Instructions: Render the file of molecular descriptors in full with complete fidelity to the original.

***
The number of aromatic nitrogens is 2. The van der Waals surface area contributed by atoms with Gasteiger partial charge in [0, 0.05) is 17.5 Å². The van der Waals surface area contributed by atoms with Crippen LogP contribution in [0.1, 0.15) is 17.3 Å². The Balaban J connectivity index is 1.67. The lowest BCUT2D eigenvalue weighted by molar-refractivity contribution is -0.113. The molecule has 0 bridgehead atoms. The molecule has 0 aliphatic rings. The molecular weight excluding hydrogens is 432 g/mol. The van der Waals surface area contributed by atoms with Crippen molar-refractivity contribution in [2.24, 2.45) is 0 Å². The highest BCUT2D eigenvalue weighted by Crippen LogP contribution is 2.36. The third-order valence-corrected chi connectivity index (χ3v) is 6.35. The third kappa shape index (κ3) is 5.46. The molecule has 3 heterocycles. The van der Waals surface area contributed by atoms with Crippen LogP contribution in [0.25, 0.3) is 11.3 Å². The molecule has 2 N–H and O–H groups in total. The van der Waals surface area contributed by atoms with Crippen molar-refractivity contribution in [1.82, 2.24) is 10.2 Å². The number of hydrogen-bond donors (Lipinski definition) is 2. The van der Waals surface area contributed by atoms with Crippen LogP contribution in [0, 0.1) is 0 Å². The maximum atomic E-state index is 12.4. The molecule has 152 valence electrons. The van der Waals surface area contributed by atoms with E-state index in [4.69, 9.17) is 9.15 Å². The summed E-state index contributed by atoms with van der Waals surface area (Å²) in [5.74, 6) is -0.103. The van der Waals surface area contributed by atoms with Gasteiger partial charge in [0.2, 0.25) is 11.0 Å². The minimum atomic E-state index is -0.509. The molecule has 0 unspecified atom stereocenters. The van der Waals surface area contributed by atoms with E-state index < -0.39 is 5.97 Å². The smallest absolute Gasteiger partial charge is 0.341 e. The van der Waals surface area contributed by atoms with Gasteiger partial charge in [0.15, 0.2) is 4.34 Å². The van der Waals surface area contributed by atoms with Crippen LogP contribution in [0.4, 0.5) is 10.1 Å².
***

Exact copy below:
The number of aromatic nitrogens is 2. The van der Waals surface area contributed by atoms with Gasteiger partial charge in [0, 0.05) is 17.5 Å². The van der Waals surface area contributed by atoms with Crippen LogP contribution in [0.1, 0.15) is 17.3 Å². The Balaban J connectivity index is 1.67. The lowest BCUT2D eigenvalue weighted by molar-refractivity contribution is -0.113. The molecule has 0 bridgehead atoms. The molecule has 0 aliphatic rings. The molecular weight excluding hydrogens is 432 g/mol. The van der Waals surface area contributed by atoms with Crippen molar-refractivity contribution in [2.24, 2.45) is 0 Å². The highest BCUT2D eigenvalue weighted by Crippen LogP contribution is 2.36. The third-order valence-corrected chi connectivity index (χ3v) is 6.35. The third kappa shape index (κ3) is 5.46. The molecule has 3 heterocycles. The van der Waals surface area contributed by atoms with Crippen LogP contribution in [0.25, 0.3) is 11.3 Å². The molecule has 2 N–H and O–H groups in total. The van der Waals surface area contributed by atoms with Crippen molar-refractivity contribution in [1.82, 2.24) is 10.2 Å². The number of hydrogen-bond donors (Lipinski definition) is 2. The van der Waals surface area contributed by atoms with Crippen LogP contribution in [0, 0.1) is 0 Å². The maximum atomic E-state index is 12.4. The molecule has 152 valence electrons. The van der Waals surface area contributed by atoms with E-state index in [4.69, 9.17) is 9.15 Å². The summed E-state index contributed by atoms with van der Waals surface area (Å²) in [5.74, 6) is -0.103. The van der Waals surface area contributed by atoms with Gasteiger partial charge in [0.2, 0.25) is 11.0 Å². The minimum atomic E-state index is -0.509. The molecule has 0 unspecified atom stereocenters. The van der Waals surface area contributed by atoms with E-state index < -0.39 is 5.97 Å². The smallest absolute Gasteiger partial charge is 0.341 e. The van der Waals surface area contributed by atoms with Gasteiger partial charge in [0.15, 0.2) is 4.34 Å². The van der Waals surface area contributed by atoms with Crippen LogP contribution in [0.4, 0.5) is 10.1 Å².